Japan’s travel campaign in disarray after minister’s remarks

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Japan’s travel subsidy campaign was thrown into further confusion on Friday when officials had to quickly clarify a tourism minister’s recommendation on the controversial scheme, along with his stance on covering cancellation fees in the face of the opposition from a senior member of the ruling coalition.

Tourism Minister Kazuyoshi Akaba urged young and old people on large group tours not to use the campaign, citing the risk they could spread the coronavirus and, in the case of the elderly, develop serious symptoms.

Travelers form a line while maintaining social distancing before boarding a shinkansen bullet train from JR station in Tokyo on June 19, 2020. The government has fully lifted inter-prefecture COVID-19 travel restrictions the same day. (Kyodo)

He said specific age groups and the size of circuits subject to the advisory were being considered. But a Japan Tourism Agency official later said that would ultimately leave that to the discretion of travel agencies as “it would be difficult to draw a line due to the diverse nature of travel”.

The agency is affiliated with the Ministry of Land, Infrastructure, Transport and Tourism headed by Akaba.

The government on Thursday revised the travel initiative shortly before its launch on Wednesday, excluding Tokyo from the program after the capital reported a record number of new coronavirus cases, remaining the area hardest hit by the virus.

The abrupt decision prompted cancellations from people living in Tokyo or planning to visit the capital as part of the Go To Travel campaign, which aims to encourage domestic travel to help revive the virus-hit economy.

Akaba said the government has no intention of compensating the costs incurred by these people. But Noritoshi Ishida, political leader of the Komeito party, called on the government to “consider (offset) cancellation fees” following Tokyo’s exclusion from the campaign. The party is the junior coalition partner of the ruling Liberal Democratic Party.

As part of the 1.35 trillion yen ($12.59 billion) tourism push, the campaign will end up subsidizing up to half of travel costs, including accommodation and transport costs, the government initially offering rebates worth 35% of total costs.

The remaining 15 percent will be covered by coupons to be issued after September for food, shopping and other travel activities offered at the destinations, according to the Ministry of Tourism.

The government decided to exclude travel to and from Tokyo from the controversial initiative, fearing the planned nationwide campaign could contribute to a resurgence in virus infections.

Akaba said it was a “heartbreaking” decision to withdraw Tokyo, but the capital has become “a center of viral spread”.

Chief Cabinet Secretary Yoshihide Suga also apologized for the decision, adding that Tokyo will be restored when the number of infections in the capital declines.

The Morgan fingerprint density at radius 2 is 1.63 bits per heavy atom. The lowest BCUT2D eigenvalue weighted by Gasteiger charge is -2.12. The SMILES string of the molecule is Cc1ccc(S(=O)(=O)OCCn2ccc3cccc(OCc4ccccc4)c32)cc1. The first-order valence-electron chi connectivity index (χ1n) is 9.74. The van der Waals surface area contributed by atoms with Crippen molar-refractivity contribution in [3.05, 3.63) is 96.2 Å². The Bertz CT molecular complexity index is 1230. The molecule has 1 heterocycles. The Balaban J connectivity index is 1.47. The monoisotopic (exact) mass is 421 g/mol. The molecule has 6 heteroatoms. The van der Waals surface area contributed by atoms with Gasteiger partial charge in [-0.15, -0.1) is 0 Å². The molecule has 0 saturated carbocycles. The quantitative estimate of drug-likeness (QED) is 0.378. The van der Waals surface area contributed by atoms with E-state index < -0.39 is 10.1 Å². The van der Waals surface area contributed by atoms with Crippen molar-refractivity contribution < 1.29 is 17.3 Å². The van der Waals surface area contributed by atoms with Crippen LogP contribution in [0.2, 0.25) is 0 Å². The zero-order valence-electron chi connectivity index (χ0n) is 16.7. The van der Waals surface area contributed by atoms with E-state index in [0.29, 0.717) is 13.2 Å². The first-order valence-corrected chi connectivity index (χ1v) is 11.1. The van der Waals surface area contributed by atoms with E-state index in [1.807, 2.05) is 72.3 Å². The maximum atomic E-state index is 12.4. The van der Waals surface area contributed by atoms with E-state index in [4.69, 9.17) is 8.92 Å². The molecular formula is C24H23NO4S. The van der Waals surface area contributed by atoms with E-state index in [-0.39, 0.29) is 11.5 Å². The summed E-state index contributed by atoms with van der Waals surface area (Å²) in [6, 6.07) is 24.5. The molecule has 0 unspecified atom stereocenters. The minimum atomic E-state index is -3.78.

Despite the decision to exclude Tokyo, concerns remain that some travelers will stay in hotels outside the capital but visit tourist sites and restaurants inside, undermining virus containment measures.

Japan’s Tourism Minister Kazuyoshi Akaba speaks during a news conference in Tokyo on July 17, 2020, about the Go To Travel campaign, which aims to rejuvenate the coronavirus-stricken economy by boosting tourism . He said the day before that the government would exclude hardest-hit Tokyo from the campaign. (Kyodo)

Tourists using Tokyo Stations and the capital’s Haneda Airport, meanwhile, are likely to be eligible for the government’s subsidy campaign as long as they stay in accommodation facilities outside the capital.

The campaign will offer discounts to those who have already booked trips scheduled from Wednesday if they speak to campaign operators after their return.

Akaba also said the government will require accommodation facilities in the remaining 46 prefectures to take anti-virus measures such as checking guests’ temperatures and confirming their identities for them to be eligible for the campaign.

The grant program was originally scheduled to start in August ahead of Bon’s vacation in Japan around the middle of the month, when many people living in big cities return to their hometowns. But it was brought forward in time for a four-day long weekend from Thursday.

Local government leaders had expressed concern about the initiative, as they feared the campaign could bring the virus to their areas from the metropolis.

Tokyo, which reported a record 293 infections on Friday, raised its alert level to the highest of four amid a recent resurgence in infections.

On Thursday, three prefectures surrounding Tokyo – Chiba, Kanagawa and Saitama – as well as Osaka prefecture also recorded their highest number of daily cases since the state of emergency was lifted in late May, bringing the national total to 622.

The total number of nationwide infections in Japan reached around 24,200 on Friday, excluding some 700 from the Diamond Princess cruise ship which was quarantined near Tokyo in February.


Related coverage:

Japan to launch Tokyo-free travel campaign amid virus resurgence


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